#### SteveLy

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##### Re: Help Deriving an OpAmp Transfer Function
« Reply #6 on: October 17, 2015, 10:06:16 am »
I've taken that into consideration, using an LPC662 (2fA input bias current) and using special PCB design techniques.
That's not enough. Your op-amp can no longer be treated as ideal if you're going to use such extreme values for the components. Even if your external circuit was perfect, the op-amp's non-ideal characteristics: input and output impedances, finite gain and bandwidth; need to be figured into the transfer function calculation.

Consider that the input impedance of a typical op-amp is a few Mohms, so you cannot expect ideal behaviour with G & Tohm components. You're off by many orders of magnitudes. Try using resistances under ~100k and the ideal transfer function should be reasonably close to reality within the BW limit of the device.

#### dreaquil

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##### Re: Help Deriving an OpAmp Transfer Function
« Reply #7 on: October 17, 2015, 10:25:22 am »
My application does not permit me to do so (picoammeter), also the LPC662 has an input impedance of greater than 1Tohm. Apart from that the signals I am dealing with are DC in nature however there is a step which is causing it to take long to settle.

#### JimRemington

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##### Re: Help Deriving an OpAmp Transfer Function
« Reply #8 on: October 17, 2015, 03:48:37 pm »
Quote
there is a step which is causing it to take long to settle.
No surprise there. Calculate the time constants.

#### SteveLy

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##### Re: Help Deriving an OpAmp Transfer Function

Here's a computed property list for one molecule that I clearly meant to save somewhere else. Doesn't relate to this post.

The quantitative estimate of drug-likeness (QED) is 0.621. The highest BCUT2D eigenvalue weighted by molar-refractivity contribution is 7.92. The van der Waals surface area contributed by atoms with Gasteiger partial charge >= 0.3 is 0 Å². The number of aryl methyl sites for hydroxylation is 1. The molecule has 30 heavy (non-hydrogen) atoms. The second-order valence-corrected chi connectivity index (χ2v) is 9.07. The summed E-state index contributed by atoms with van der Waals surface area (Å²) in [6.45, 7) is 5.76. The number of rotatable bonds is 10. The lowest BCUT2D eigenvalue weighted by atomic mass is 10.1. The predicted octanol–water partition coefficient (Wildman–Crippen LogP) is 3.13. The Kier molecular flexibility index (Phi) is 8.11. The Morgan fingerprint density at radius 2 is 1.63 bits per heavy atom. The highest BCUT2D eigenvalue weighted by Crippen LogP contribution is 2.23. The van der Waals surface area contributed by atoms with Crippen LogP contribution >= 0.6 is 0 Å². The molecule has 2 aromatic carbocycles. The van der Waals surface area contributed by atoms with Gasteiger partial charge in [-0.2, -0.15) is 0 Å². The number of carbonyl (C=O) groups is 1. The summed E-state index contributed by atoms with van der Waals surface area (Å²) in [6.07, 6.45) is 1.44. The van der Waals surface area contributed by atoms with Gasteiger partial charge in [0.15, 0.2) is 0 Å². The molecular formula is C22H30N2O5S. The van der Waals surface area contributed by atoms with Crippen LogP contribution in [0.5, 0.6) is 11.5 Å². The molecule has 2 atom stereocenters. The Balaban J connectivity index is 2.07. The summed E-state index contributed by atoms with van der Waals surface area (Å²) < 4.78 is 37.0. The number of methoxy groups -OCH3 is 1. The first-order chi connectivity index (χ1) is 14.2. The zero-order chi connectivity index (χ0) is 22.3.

« Reply #9 on: October 17, 2015, 04:13:36 pm »

#### Zero999

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• 0999
##### Re: Help Deriving an OpAmp Transfer Function
« Reply #10 on: October 17, 2015, 09:57:25 pm »
My application does not permit me to do so (picoammeter), also the LPC662 has an input impedance of greater than 1Tohm. Apart from that the signals I am dealing with are DC in nature however there is a step which is causing it to take long to settle.
The impedances at each input aren't matched to minimise the effect of bias currents. There should be a 10G resistor from the + input to 0V.

What's the input capacitance of the op-amp? It's not specified but is likely to be significant.

You've setup an amplifier gain of 1000 (using stupidly high impedances)
Your opamp supply rails are max +-15V ??

*snip*
Quote
You're appling a 40V step

Sounds like you're just jamming it from rail to rail, so I'm not surprise it isnt behaving well.
You've got the gain formula upside down. It has a gain of 1/1000 or a loss of 1000.

Yes you're right, at these high impedances, leakage can be a problem.

« Last Edit: October 17, 2015, 10:18:33 pm by Hero999 »

#### Phoenix

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##### Re: Help Deriving an OpAmp Transfer Function
« Reply #11 on: October 18, 2015, 12:06:00 am »
You've got the gain formula upside down. It has a gain of 1/1000 or a loss of 1000.